Monday, April 16, 2007
This small cup has seen lots of use - sometimes daily for over 10 years now. Everything goes in the dishwasher so I can safely say that this glaze is fairly resilient - if you can make it work. It has a narrow window of about cone 8 oxidation, and needs a little help controling the ash glaze flow. The clay body is an Flint Hills iron free porcelain from Bracker's Good Earth Clays, Inc. Visit them at:
Old Seto Yellow #2, cone 8-10 /Leach
Feldspar 25 (I used Custer)
Medium ash 50 (grill, fireplace, unwashed)
Ochre 25 (yellow ochre, calcined, I think)
Friday, April 13, 2007
The Leach book lists 2 recipes for 'Old Seto' - this is the simpler of the two. The glaze picks up darker color from the clay body but would be vibrant yellow over a no-iron white body. The wood ash content here is nice - we burned a lot of wood in the fireplace.
Kansas shale clay from the Pennsylvanian period - about 300 million years ago provided a metallic sheen over which kaolin and feldspar engode was added with a house painting brush for a hakeme effect. The glaze is colored with iron and copper, fluxed with barium and boron. The gloss surface of this glaze is basically the same whether fired to cone 2 or 10. Wood-fired and reduction gas fired.
Wednesday, April 11, 2007
In 1999 I drove up to Iowa City to interview with Bunny McBride while considering attending the MFA program at Univeristy of Iowa. Although I did not apply, I did check out the exhibit "Different Strokes" an international wood fire event. This exhibit actually catalyzed my disdain for wood fire, and only now am I beginning to reconsider. I've always done some wood fire down through the years, but never really considered it the nuts and bolts of ceramics. Then there was this Shiho Kanzaki piece (photo taken from the catalog). Not only was the fire color unusual, but it strongly exhibited "quiet simplicity", so much so, I kept coming back to it for further understanding. And then there is the signature unique beaded texture of the ash deposit. I pride myself in an observational power I call "sweating the details" but only now am I realizing that encountering this work, because it stood out as an unique and genuine expression, has catalyzed my renewed attraction to wood fire ceramics. Its not just the wood, but also the long firings that produce the surfaces I enjoy seeing. This pot seems to be something more than the commercialistic virtuosity so common today.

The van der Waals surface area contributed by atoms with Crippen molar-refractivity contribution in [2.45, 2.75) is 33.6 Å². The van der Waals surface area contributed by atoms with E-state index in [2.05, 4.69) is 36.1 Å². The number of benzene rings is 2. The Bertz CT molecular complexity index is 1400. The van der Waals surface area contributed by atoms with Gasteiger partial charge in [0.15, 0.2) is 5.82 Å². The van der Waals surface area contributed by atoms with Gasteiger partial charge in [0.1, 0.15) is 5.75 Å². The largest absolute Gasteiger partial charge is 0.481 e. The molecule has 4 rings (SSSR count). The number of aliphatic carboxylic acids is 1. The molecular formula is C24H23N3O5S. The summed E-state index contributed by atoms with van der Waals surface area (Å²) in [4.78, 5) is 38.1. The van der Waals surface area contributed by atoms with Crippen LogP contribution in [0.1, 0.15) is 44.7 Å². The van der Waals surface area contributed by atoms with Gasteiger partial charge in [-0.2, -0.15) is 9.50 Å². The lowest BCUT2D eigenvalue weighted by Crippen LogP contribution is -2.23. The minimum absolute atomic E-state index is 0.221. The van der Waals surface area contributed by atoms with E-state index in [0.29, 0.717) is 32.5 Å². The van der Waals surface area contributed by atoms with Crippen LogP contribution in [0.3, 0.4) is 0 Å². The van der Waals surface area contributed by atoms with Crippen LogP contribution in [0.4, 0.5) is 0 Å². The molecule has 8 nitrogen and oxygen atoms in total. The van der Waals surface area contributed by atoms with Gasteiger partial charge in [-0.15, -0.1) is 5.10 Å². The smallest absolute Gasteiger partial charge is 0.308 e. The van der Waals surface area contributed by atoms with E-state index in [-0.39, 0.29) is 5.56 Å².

Wednesday, April 4, 2007
This magnificient form has strong zone and register orientation as the archeologists call it & impressed design using car parts.The glaze is the Pleydell-Bouverie Standard Ash from 'A Potters Book' by Bernard Leach. About 20", it came out of the Corydon Pre-NCECA workshop
Monday, April 2, 2007
I'm somewhat obsessed with the idea of memory, reaching into the possibility of a past I could have lived. My work tends to be reconstructions of what I could have done with my studio experience in Kansas City if I hadn't been in such a hurry to get on with "life". And although Kansas City Art Institute, Ken Ferguson's and Victor Babu's studio classes, offered a kind of "ideal" environment, later enrolling at University of Kansas involved me in the research, experience, and memories of others, the tenures of Sheldon Carey, and Bill Bracker, Dave Vertacnik, Joe Zeller, and Vernon Brejka. Hence I view the pot as kind of an archeological metaphor for an imaginary hypothesis, as well as a totality of geological, botanical, functional, sculptural, gestural, visceral, ornamental, decorative, culinary and formal qualities. It is in going across several disciplines where integration with the real world takes place. It is in getting something of worth from the ivory tower and putting it out there where it can be used, touched, and felt. It is in thinking about clay in this way that keeps it interesting.